shirt studs in India
Allen W Thrasher
athr at LOC.GOV
Thu Dec 18 21:02:39 UTC 2008
I think I've seen the chains both inside and outside. Also, sometimes instead of a stud showing on the shirtfront, there is a cluster of small chains on each buttonhole in addition to the larger chain holding them together. There are as you say holes on both the inner and outer placket of the shirt, just as on a Western man's formal shirt ("black tie" or "white tie").
According to the Wiki article on " shirt studs" (a stud) maintains that studs used to be worn with day wear as well as with formal evening wear. (There would also have been the invisible studs holding the detachable collar.) So presumably in the 19th c. Indians adopting English dress would have used them, and perhaps those adapting Indian and English dress to new styles would have preserved them and then made them more elaborate.
Allen W. Thrasher, Ph.D.
Senior Reference Librarian
South Asia Team, Asian Division
Library of Congress, Jefferson Building 150
101 Independence Ave., S.E.
Washington, DC 20540-4810
tel. 202-707-3732; fax 202-707-1724; athr at loc.gov
The opinions expressed do not necessarily reflect those of the Library of Congress.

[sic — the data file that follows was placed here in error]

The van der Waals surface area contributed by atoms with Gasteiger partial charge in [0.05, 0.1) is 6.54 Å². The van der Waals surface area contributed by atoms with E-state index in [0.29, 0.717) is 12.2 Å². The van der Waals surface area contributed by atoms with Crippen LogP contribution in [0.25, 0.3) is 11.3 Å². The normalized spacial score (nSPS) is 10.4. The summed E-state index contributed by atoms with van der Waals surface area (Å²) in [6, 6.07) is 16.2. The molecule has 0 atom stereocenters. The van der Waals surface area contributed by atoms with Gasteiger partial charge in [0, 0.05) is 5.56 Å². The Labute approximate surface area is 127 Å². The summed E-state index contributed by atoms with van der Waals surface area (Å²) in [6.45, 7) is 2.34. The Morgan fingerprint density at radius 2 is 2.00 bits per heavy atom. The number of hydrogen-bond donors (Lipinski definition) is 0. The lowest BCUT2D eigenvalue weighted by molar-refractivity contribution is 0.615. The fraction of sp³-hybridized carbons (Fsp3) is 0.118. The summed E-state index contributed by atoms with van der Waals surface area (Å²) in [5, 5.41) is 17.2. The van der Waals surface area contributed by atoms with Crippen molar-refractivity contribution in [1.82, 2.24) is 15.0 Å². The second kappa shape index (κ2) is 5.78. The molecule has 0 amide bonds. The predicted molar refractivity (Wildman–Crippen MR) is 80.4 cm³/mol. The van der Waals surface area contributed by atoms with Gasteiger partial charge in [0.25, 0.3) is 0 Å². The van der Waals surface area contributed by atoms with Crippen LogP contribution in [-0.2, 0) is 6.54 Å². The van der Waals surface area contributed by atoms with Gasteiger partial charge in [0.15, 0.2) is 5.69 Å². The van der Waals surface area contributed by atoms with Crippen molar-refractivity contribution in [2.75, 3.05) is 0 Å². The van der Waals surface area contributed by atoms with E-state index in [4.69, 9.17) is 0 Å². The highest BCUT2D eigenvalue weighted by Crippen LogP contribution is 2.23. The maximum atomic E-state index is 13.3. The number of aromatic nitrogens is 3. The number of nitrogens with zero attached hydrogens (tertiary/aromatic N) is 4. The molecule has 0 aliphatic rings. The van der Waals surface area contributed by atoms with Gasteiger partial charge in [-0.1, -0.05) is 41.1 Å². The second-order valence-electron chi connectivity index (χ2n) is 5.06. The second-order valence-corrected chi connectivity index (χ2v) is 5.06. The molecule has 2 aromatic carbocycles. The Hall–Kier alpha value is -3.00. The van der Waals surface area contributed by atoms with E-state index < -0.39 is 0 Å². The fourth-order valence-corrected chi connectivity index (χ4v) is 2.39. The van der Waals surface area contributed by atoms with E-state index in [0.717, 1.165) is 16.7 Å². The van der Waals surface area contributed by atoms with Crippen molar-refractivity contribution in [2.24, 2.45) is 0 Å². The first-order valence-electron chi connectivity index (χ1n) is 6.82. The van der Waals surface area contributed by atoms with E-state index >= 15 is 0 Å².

>>> Frances Pritchett <fp7 at COLUMBIA.EDU> 12/18/2008 8:45:05 AM >>>
I've seen these chained-together studs in groups of three or four, for
specially made kurtas that have at the neck opening several sets of two
buttonholes, rather than buttons and buttonholes. In the ones I've seen,
the chains are decorative, and sometimes heavy and ornamented; they go
outside the kurta, not inside, so that the whole thing is, if made in
silver or gold, an elegant ornament. (There are cheaper ones in plainer
metals too.) But I don't know if these are what you have in mind.
all the best for the holidays,
Allen W Thrasher wrote:
> Struggling with my black tie for the Romila Thapar award ceremony last week, the following question occurred to me.
> For special events Indian men will frequently wear silver, gold, or jeweled shirt studs, with a chain inside the shirt keeping them together and safe (very good idea). In the Indian antique shops I have seen older ones, though I have no way of guessing their dates. I have never seen the chained ones in Western antique shops.
> Is there any evidence whether the use of studs existed before the British era? Were they in use in Islamicate societies?
> I don't recall seeing them in miniatures. Usually, of course, the shirts are double-breasted and fastened at the shoulder.
> Allen W. Thrasher, Ph.D.
> Senior Reference Librarian
> Team Coordinator
> South Asia Team, Asian Division
> Library of Congress, Jefferson Building 150
> 101 Independence Ave., S.E.
> Washington, DC 20540-4810
> tel. 202-707-3732; fax 202-707-1724; athr at loc.gov
> The opinions expressed do not necessarily reflect those of the Library of Congress.
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